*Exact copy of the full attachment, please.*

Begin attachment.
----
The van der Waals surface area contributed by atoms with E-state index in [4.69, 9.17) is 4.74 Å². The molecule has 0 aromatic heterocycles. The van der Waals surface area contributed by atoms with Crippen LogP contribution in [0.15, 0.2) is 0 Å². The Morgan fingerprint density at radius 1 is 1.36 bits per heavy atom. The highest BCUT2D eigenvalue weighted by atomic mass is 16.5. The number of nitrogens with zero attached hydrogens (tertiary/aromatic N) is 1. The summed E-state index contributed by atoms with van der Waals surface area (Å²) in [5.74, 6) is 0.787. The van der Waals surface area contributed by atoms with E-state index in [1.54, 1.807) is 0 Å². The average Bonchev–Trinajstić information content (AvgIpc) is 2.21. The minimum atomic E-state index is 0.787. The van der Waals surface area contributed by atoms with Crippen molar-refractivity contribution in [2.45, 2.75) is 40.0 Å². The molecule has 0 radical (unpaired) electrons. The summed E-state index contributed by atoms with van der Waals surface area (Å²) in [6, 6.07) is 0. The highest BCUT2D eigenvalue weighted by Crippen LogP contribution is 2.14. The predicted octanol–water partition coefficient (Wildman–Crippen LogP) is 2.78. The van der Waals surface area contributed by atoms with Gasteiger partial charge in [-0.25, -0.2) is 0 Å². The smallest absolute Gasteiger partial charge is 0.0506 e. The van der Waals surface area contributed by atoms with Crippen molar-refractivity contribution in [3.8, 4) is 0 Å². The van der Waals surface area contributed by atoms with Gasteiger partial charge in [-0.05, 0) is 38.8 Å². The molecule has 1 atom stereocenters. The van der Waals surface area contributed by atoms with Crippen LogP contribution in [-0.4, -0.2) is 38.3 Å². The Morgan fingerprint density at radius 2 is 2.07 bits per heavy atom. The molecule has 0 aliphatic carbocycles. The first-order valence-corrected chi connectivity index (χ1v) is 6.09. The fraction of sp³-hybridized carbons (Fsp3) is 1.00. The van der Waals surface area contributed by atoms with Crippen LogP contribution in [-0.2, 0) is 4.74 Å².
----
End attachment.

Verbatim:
The van der Waals surface area contributed by atoms with E-state index in [4.69, 9.17) is 4.74 Å². The molecule has 0 aromatic heterocycles. The van der Waals surface area contributed by atoms with Crippen LogP contribution in [0.15, 0.2) is 0 Å². The Morgan fingerprint density at radius 1 is 1.36 bits per heavy atom. The highest BCUT2D eigenvalue weighted by atomic mass is 16.5. The number of nitrogens with zero attached hydrogens (tertiary/aromatic N) is 1. The summed E-state index contributed by atoms with van der Waals surface area (Å²) in [5.74, 6) is 0.787. The van der Waals surface area contributed by atoms with E-state index in [1.54, 1.807) is 0 Å². The average Bonchev–Trinajstić information content (AvgIpc) is 2.21. The minimum atomic E-state index is 0.787. The van der Waals surface area contributed by atoms with Crippen molar-refractivity contribution in [2.45, 2.75) is 40.0 Å². The molecule has 0 radical (unpaired) electrons. The summed E-state index contributed by atoms with van der Waals surface area (Å²) in [6, 6.07) is 0. The highest BCUT2D eigenvalue weighted by Crippen LogP contribution is 2.14. The predicted octanol–water partition coefficient (Wildman–Crippen LogP) is 2.78. The van der Waals surface area contributed by atoms with Gasteiger partial charge in [-0.25, -0.2) is 0 Å². The smallest absolute Gasteiger partial charge is 0.0506 e. The van der Waals surface area contributed by atoms with Crippen molar-refractivity contribution in [3.8, 4) is 0 Å². The van der Waals surface area contributed by atoms with Gasteiger partial charge in [-0.05, 0) is 38.8 Å². The molecule has 1 atom stereocenters. The van der Waals surface area contributed by atoms with Crippen LogP contribution in [-0.4, -0.2) is 38.3 Å². The Morgan fingerprint density at radius 2 is 2.07 bits per heavy atom. The molecule has 0 aliphatic carbocycles. The first-order valence-corrected chi connectivity index (χ1v) is 6.09. The fraction of sp³-hybridized carbons (Fsp3) is 1.00. The van der Waals surface area contributed by atoms with Crippen LogP contribution in [-0.2, 0) is 4.74 Å².